University of Connecticut Replaces Signage and Protection Posts
With over 25 million faculty, staff, and students coming and going across college and university campuses in the United States, it is crucial for these organizations to have proper parking signage displayed.
In recent years, the University of Connecticut (UConn) has battled with damaged and broken sign posts across their campuses. The bent sign posts were at risk of being out of compliance with the American with Disabilities Act (ADA). The broken signage and bollards also diminished the aesthetics and style of the campus.
Per ADA guidelines, parking lot ADA signage “shall be 60 inches minimum above the finish floor or ground surface measured to the bottom of the sign”. The signs must be marked to appropriately identify accessible space and deter others from parking in them. Universities often find that many of the existing sign posts do not reach the 60” minimum due to their existing damage.
Studies show that violations and complaints towards facilities with improper ADA regulations have increased year over year. Violations can turn into litigation and settlement costs incurred by the facility owner or property manager, increasing parking lot related expenses. Keeping non-compliant ADA signage on a property is risky and unlawful.
Standard protocol for replacing out of compliant or damaged posts includes individually removing and repairing each sign post as they become out of ADA compliance. However, this procedure is extremely costly in both material and labor costs.
U-channel and square channel sign posts can take nearly three hours to repair and replace. A skid steer and pneumatic jackhammer are needed to take out the surface and the post. Reinstalling the post involves numerous steps, including placing the post into the hole and leveling the post and surface, refilling the hole with a dirt gravel mixture, laying and flattening an asphalt patch, and finally, unbolting and bolting a sign from the old post to the new post. This process can leave a work crew at the job site for hours.
Sign posts attached on top of concrete bollards are littered across university campuses nationwide in an effort to add more “protection” to the post. However, like u-channel sign posts, they are susceptible to getting damaged often. The rigid installation of a concrete bollard only makes the repair and replacement more difficult. Concrete bollards are a reliable way to protect a property’s assets, but their use in parking lots is illogical due to the constant flow of vehicle traffic.
Industry experts estimate that replacing a concrete bollard can take over double the amount of time that it takes to replace a u-channel post. Concrete bollards take almost six and a half hours of labor to replace and cost hundreds, if not thousands of dollars, in labor and material cost. Concrete bollard removal and replacement requires bulky and special equipment and machinery such as a skid steer, cherry picker, and core drill.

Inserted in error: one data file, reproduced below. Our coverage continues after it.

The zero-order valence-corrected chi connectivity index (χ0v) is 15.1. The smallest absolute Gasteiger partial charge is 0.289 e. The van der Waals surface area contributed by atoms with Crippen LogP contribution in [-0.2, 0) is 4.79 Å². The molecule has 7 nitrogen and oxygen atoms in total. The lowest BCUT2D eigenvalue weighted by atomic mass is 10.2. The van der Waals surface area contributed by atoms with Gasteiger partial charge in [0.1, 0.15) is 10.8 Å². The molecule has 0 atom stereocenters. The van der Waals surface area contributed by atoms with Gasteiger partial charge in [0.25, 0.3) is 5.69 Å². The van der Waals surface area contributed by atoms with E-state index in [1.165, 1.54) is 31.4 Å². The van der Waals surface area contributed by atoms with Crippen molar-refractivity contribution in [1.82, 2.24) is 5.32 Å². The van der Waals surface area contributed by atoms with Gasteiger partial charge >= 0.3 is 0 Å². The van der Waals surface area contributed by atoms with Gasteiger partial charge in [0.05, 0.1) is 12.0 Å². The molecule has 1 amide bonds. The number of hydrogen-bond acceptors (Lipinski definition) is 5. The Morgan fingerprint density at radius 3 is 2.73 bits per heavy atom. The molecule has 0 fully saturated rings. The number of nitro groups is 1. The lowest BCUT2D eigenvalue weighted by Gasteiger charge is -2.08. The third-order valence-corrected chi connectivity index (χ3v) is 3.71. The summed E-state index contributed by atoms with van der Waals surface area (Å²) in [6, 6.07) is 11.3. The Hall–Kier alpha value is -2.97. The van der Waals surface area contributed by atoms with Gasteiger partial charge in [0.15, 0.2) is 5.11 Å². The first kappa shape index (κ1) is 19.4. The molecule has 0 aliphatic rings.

This process is time consuming, expensive, and holds the surrounding parking lot spaces hostage as the work crew must clear out the job site and break up the surface to remove and replace the bollard. A simple solution to eliminating constant parking lot repair and maintenance would be to find a parking lot solution that is built to last and fast to install.
UConn is now using FlexPost products for new parking lot signage and sign post installs. Concrete base bollards were repeatedly being hit and run over due to poor visibility. Usually, signs posts installed on campus are aluminum poles. However, these poles are damaged easily by snow equipment and vehicle impacts. To remedy the issue of broken and damaged posts, UConn has opted to retrofit these locations with FlexPost-XLs.
The university has been pleased with the durability, aesthetics, and ease of install with these products. Mark Phegley, from the school’s Facilities Operations department, states that the posts and signs gave him “peace of mind” knowing that the flexible sign posts will be there for a long time. He notes how a post still stands even after a dump truck “ran right through it [and]…the post and hardware stayed in the ground and upright”.
Phegley notes how versatile the flexible sign posts and bollards are when it comes to addressing the multitude of parking and transportation issues the university must deal with. Regardless of whether a post in a parking lot is comprised of a concrete bollard or a u-channel sign post, the probability of it getting struck by a vehicle at some point is very high. FlexPost products ensure that the signage on the property remains visible and durable.
Nate Long is the marketing coordinator for FlexPost. He can be reached at firstname.lastname@example.org